A demonstrator holds a sign reading
A demonstrator holds a sign reading "Free Kremlin's Prisoners" during a demonstration on January 31, 2021, against the detention of Russian opposition leader Alexei Navalny. Photo: Fabian Sommer/dpa

Russian police have cracked down on supporters of jailed Kremlin critic Alexei Navalny ahead of nationwide protests set for Wednesday.

Employees of his anti-corruption foundation in the Siberian city of Kurgan published a video on social networks on Tuesday showing their coordinator, Alexei Schwarz, being taken into custody.

The video shows two men in civilian clothing dragging Schwarz out of a building and then forcing him into a waiting car as his girlfriend looks on.

Navalny’s supporters also reported arrests in St Petersburg, Tver and Volgograd.

Protests are planned in more than 100 Russian cities and towns on Wednesday to demand authorities take action to improve the 44-year-old’s ailing health.

The opposition politician took to Instagram on Tuesday to thank supporters around the world for their expressions of solidarity.

Navalny, who narrowly survived an assassination attempt last year, has complained of severe back pain, paralysis in his arms and legs and a lack of medical care. Almost three weeks ago, he went on hunger strike in an attempt to obtain treatment from an independent doctor.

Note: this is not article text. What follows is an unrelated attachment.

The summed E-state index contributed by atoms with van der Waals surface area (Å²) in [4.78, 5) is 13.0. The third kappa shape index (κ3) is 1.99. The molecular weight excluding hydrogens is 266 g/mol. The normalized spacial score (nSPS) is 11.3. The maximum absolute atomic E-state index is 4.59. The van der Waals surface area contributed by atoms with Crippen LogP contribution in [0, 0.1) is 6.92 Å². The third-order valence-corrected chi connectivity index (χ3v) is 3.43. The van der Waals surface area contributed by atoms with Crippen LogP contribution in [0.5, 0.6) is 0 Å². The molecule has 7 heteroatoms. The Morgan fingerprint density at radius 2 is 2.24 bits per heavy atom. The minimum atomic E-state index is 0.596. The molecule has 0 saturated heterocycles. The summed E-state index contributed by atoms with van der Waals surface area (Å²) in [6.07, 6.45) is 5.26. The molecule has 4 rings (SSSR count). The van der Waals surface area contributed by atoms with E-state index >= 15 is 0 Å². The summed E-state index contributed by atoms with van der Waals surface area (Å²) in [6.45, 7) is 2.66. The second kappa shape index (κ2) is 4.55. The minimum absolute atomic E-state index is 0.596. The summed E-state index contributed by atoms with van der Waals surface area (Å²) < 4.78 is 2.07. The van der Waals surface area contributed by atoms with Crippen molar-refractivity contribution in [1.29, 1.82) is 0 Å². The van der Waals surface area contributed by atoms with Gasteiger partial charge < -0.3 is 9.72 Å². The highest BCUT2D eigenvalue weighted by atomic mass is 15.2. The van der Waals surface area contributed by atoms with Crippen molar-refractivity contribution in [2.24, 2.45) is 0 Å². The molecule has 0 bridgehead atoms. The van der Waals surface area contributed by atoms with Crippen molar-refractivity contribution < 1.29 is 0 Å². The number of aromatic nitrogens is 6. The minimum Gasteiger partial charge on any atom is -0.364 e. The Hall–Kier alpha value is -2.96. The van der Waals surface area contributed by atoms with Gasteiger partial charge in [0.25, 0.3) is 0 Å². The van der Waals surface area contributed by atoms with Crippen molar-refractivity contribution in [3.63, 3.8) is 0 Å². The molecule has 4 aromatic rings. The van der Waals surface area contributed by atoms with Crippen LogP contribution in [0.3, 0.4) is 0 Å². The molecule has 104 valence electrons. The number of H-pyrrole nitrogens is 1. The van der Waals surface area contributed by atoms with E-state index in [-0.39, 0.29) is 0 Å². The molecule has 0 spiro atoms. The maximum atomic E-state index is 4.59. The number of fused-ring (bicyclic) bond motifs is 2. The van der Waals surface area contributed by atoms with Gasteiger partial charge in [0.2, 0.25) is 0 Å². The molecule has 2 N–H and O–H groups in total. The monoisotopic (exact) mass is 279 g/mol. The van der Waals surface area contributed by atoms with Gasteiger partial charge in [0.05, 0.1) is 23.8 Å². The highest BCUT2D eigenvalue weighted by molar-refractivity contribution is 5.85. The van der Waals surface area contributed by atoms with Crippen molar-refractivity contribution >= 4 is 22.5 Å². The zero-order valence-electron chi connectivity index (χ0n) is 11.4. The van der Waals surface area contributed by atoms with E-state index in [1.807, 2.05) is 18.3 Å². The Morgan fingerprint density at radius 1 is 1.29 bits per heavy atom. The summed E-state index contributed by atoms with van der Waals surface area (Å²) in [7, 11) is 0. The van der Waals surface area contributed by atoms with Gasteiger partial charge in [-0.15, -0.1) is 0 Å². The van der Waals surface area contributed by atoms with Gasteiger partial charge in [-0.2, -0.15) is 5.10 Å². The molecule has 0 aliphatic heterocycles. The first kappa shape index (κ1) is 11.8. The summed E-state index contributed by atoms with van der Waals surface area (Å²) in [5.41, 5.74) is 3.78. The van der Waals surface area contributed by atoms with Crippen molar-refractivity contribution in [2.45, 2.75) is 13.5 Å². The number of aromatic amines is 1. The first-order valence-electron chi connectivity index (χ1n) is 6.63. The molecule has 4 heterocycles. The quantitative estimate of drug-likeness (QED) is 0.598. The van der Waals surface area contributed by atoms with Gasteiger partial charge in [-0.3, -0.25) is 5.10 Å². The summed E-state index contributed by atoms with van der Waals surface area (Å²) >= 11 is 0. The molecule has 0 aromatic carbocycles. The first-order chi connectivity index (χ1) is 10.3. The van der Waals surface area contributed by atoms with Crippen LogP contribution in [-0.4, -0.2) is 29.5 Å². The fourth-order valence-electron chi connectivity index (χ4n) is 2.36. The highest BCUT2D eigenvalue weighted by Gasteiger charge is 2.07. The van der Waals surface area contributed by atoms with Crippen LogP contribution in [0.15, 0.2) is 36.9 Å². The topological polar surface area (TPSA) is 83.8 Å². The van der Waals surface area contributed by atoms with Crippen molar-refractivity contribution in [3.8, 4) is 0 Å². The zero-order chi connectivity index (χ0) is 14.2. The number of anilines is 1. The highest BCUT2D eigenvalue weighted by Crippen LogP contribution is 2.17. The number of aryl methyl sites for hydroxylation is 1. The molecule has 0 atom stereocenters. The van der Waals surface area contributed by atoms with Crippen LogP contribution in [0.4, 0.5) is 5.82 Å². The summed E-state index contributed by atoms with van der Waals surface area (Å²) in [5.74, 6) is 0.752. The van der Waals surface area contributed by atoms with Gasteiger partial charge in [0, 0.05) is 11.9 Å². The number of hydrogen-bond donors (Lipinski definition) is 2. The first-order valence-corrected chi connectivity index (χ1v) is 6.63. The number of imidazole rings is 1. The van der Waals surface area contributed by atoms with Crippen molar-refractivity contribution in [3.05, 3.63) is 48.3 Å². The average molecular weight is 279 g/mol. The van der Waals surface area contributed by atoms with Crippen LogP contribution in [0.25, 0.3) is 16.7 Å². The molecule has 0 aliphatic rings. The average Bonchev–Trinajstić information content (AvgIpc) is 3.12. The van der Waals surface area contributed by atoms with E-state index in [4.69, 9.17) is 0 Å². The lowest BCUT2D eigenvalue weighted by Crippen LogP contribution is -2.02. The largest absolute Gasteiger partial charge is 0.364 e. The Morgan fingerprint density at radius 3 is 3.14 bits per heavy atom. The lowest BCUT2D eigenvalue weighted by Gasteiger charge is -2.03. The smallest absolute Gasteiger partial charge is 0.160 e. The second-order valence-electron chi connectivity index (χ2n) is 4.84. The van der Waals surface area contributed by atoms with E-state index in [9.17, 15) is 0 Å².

His team has sounded the alarm, saying at the weekend his health has taken a turn for the worse and that he may have only “days” to live.

Russia’s federal penitentiary authority said on Monday that Navalny’s health was “satisfactory,” but that he had been moved to a prison hospital for monitoring.

His personal doctor complained that she had again waited in vain for hours outside the prison camp on Tuesday without being let in.

At the weekend, his team had issued an urgent warning of impending cardiac arrest due to critical potassium levels in his blood. His lawyer criticized the fact that Navalny was transferred to the infirmary of another camp but was only receiving glucose infusions.

Navalny described himself as now looking like a “skeleton” on Instagram and said he could only laugh about his potassium levels.

“After Novichok, potassium is not that bad,” he said.

After surviving a Novichok nerve agent attack and receiving treatment in Germany, Navalny returned to Russia in mid-January and was immediately arrested. He blames the Russian state for the attack.

The city of Moscow warned against participation in the unsanctioned demonstrations on Wednesday, citing coronavirus regulations, and noted that police will take “all necessary measures” to ensure public order.

Human rights activists have criticized Russian authorities for using pandemic restrictions as a pretext to ban freedom of assembly. Earlier this year, thousands of people were arrested during Russia-wide demonstrations calling for Navalny’s release.

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